It’s true that low cost natural gas has been shoving coal out of the power generation in the US, but lately renewable energy has been gaining on natural gas in that sector, so diversifying its interests in power generation would be a smart move for ExxonMobil.
That thing about new financial vehicles could be the key to the whole thing. Bank of America is also a partner in SEA, and Bank of America is on board with the Paris Agreement on climate change. In 2016 the firm also made a commitment to carbon neutrality and 100% renewable energy for its operations.
Bank of America still has a heavy hand in coal and other fossil fuel investments, but shareholder pressure appears to be taking effect. Last year the responsible investment fund Trillium withdrew a resolution challenging the bank after it promised to engage in “substantive dialog” on its fossil fuel program.
The partnership with ExxonMobil could kick the dialog into high gear, as anything that hurts coal, helps ExxonMobil.
If you’re thinking all this means an end to fracking, not so fast. ExxonMobil has been moving into the gas-to-plastics field, including a new $1 billion facility in Texas. Fracking will not go away all by itself, even after renewable energy dominates the power generation market.
Who’s Minding The Renewable Energy Store?
As one more hint that SAE could help accelerate the renewable energy revolution, take a look at the bio of Dr. Arun Majumdar, who co-directs the Precourt Institute for Energy. Here’s a longish snippet (break added):
In October 2009, Dr. Majumdar was nominated by President Obama and confirmed by the Senate to become the Founding Director of the Advanced Research Projects Agency – Energy (ARPA-E), where he served till June 2012…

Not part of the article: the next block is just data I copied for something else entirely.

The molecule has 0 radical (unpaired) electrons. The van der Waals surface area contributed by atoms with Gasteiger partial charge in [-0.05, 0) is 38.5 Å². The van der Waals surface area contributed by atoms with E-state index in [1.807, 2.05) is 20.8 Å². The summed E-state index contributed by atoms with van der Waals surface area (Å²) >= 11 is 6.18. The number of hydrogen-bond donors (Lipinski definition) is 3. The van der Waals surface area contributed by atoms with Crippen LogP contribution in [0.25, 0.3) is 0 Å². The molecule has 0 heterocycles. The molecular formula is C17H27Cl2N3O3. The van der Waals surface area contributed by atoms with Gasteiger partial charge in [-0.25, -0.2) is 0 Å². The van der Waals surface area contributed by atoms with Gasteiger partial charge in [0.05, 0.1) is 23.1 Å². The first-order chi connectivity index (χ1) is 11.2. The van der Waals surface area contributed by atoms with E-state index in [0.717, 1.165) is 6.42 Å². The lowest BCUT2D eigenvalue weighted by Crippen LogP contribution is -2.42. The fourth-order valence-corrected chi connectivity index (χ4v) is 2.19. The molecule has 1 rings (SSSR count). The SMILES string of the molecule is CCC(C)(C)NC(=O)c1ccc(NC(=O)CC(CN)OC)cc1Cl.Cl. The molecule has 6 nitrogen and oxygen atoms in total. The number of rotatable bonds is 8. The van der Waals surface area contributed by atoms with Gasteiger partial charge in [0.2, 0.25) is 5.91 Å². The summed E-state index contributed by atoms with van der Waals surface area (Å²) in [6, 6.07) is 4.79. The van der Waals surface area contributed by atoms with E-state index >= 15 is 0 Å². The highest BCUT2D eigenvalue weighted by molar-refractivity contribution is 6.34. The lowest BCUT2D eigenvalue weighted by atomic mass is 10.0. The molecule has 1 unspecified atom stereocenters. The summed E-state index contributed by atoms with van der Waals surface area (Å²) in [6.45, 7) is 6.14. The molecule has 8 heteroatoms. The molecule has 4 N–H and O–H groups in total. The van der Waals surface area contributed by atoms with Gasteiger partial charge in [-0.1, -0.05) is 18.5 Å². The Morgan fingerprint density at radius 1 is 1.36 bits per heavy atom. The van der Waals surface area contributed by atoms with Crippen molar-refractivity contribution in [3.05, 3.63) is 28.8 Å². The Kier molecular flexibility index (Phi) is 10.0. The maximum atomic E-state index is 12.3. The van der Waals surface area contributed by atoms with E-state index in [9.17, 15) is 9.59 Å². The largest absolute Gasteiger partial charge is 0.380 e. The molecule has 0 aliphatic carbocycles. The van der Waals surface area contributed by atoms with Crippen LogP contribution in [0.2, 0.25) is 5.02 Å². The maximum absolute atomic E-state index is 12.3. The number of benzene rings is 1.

Between March 2011 and June 2012, he also served as the Acting Under Secretary of Energy, enabling the portfolio that reported to him: Office of Energy Efficiency and Renewable Energy, Office of Electricity Delivery and Reliability, Office of Nuclear Energy and the Office of Fossil Energy, as well as multiple cross-cutting efforts such as Sunshot, Grid Tech Team and others that he had initiated…
…Dr. Majumdar was the Vice President for Energy at Google, where he created several energy technology initiatives, especially at the intersection of data, computing and electricity grid
…He serves as an advisor to Envision Energy, Breakthrough Energy Ventures, First Light Fusion, the New Energy Group of Royal Dutch Shell. He is a member of the Board of Directors of Cyclotron Road.
So, there’s that.
ExxonMobil has already been causing more than a few sleepless nights over in coal company boardrooms with its natural gas shenanigans. Considering the Bank of America angle, SEA could help ramp up the company’s anti-coal mission.
That’s a double whammy for coal. Despite President’s promises to coal miners and their communities, the US coal industry is still struggling against a rising tide of renewables, helped along with a generous assist for solar and wind from the US Department of Energy.
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Photo: Exxon refinery at Baytown, Texas by Roy Luck via flickr.com, creative commons license.